Otherwise, try waking up a little earlier for breakfast and being a little more disciplined about food intake. Try cutting down on snacks, and taking a rest in the mid-morning. This will help with Taraweeh prayers that come later at night. This is also a good time to start cultivating good sleeping habits and to curb staying up late unnecessarily.Pick Up a Quran
Having a Quran as accompaniment is a great way to spend Ramadan. A small Quran would be just nice to carry to classes or even to work, even if it’s the translation of the Quran. There’s nothing more meaningful than reading a few verses every day, as and when it is possible as there are blessings in every letter of the Holy Scriptures.
Get in Touch with the Muslim Community
Ramadan is a great time to cultivate ties between the Ummah, but beforehand, seek out good friends and relatives (if any) who will act as companions throughout the month. Fasting together, enjoying iftartogether, attending Islamic talks together, and praying together are amongst the blessings of Ramadan. Having good company keeps our focus on the virtues of Ramadan. Prophet Muhammad reminded that we shall follow the religion of our friends, so do choose good companions to help you through the month.
Commit to Helping a Charity
As we all know, Ramadan is a good time for self reflection, and especially reflecting on what we are grateful for. It’s also a great reminder to help those in need. Get in touch with a charity beforehand and see how you can help out during the month. It could be something simple as sponsoring some iftar meals, or visiting a few times a week to help tidy up. This would actually help in keeping determined on the fast as it helps remind us of the hardship of others and the importance of extending a hand of aid.
Start Planning Meals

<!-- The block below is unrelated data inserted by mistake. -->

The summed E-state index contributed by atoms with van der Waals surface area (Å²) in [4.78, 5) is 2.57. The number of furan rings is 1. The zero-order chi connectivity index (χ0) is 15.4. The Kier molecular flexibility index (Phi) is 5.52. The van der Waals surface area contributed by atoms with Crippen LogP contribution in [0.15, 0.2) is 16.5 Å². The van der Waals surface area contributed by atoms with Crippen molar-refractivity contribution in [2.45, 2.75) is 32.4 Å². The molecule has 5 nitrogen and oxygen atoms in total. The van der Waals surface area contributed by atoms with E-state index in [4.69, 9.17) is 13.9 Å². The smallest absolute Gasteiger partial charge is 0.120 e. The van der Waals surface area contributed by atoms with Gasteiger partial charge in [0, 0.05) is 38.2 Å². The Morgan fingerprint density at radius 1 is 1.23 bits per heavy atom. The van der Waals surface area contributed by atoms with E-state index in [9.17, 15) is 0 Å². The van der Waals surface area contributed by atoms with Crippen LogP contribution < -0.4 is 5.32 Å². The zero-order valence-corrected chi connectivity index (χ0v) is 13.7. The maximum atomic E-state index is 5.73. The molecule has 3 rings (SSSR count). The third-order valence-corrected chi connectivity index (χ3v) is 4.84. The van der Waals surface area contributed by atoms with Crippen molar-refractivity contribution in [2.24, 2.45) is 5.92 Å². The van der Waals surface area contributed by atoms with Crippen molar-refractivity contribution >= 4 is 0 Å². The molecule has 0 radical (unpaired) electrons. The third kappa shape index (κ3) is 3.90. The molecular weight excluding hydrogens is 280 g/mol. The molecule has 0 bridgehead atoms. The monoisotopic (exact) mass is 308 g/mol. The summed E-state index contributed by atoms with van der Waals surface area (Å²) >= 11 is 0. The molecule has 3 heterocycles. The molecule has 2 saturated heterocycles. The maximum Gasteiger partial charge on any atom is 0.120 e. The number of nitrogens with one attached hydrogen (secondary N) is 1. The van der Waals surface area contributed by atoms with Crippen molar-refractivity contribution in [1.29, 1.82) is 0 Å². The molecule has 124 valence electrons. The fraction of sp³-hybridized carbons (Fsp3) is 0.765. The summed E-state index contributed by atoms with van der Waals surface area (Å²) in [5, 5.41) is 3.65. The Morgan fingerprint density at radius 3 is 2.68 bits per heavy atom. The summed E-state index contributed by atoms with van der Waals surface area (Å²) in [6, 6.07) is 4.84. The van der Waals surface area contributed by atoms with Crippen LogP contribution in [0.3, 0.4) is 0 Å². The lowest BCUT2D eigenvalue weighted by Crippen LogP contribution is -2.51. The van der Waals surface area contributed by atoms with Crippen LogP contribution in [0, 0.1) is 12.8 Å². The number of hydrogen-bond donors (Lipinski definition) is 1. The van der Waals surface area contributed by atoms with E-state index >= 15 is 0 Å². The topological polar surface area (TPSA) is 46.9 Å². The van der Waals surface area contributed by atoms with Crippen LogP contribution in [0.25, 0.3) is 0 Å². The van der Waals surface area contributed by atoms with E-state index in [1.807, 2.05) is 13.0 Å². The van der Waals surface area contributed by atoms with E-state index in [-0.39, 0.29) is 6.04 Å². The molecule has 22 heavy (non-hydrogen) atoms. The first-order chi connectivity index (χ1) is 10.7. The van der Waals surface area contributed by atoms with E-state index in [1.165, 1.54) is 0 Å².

You have stocked up on dates, honey and raisins... and all the other good foods in the Quran, but now it’s time to start planning your meals. It may sound simple to start planning meals, so do it for the entire Ramadan. Meal preparation is the last thing you want to think about and so is running around the kitchen preparing food. Get a meal plan started now with your favourite, easy-to-make dishes on the menu, and even better, those that can double up as meals for suhoor. If you aren’t able to plan for the month, consider planning out a week’s worth of meals and repeating them through the week. Also, be smart with ingredients, as this is the perfect time to eat healthily, especially when it is important to stay actively and alert throughout the daylight hours.SmileIt sounds like you have a plan. Smile and brace Ramadan positively. Read up on Ramadan and learn of the virtues, how it helps us with ourselves, how it helps us help others, how it helps us strengthen our relation with God. Again make du’a over and over again for an elightening Ramadan and to walk away with a full fledge spiritual upgrade.Say: "This is going to be my first Ramadan. It gives me an opportunity to learn about my faith. It gives me an opportunity to learn about myself. I will have the opportunity to help others, to break my bad habits and to cultivate new ones. Ramadan instills discipline, good health, and new friendships. I look forward tosuhoor. I look forward to iftar. I look forward to Taraweeh. And I surely look forward to having the Quran as my companion. This is my first Ramadan and insha Allah, I will make it the Ramadan to remember.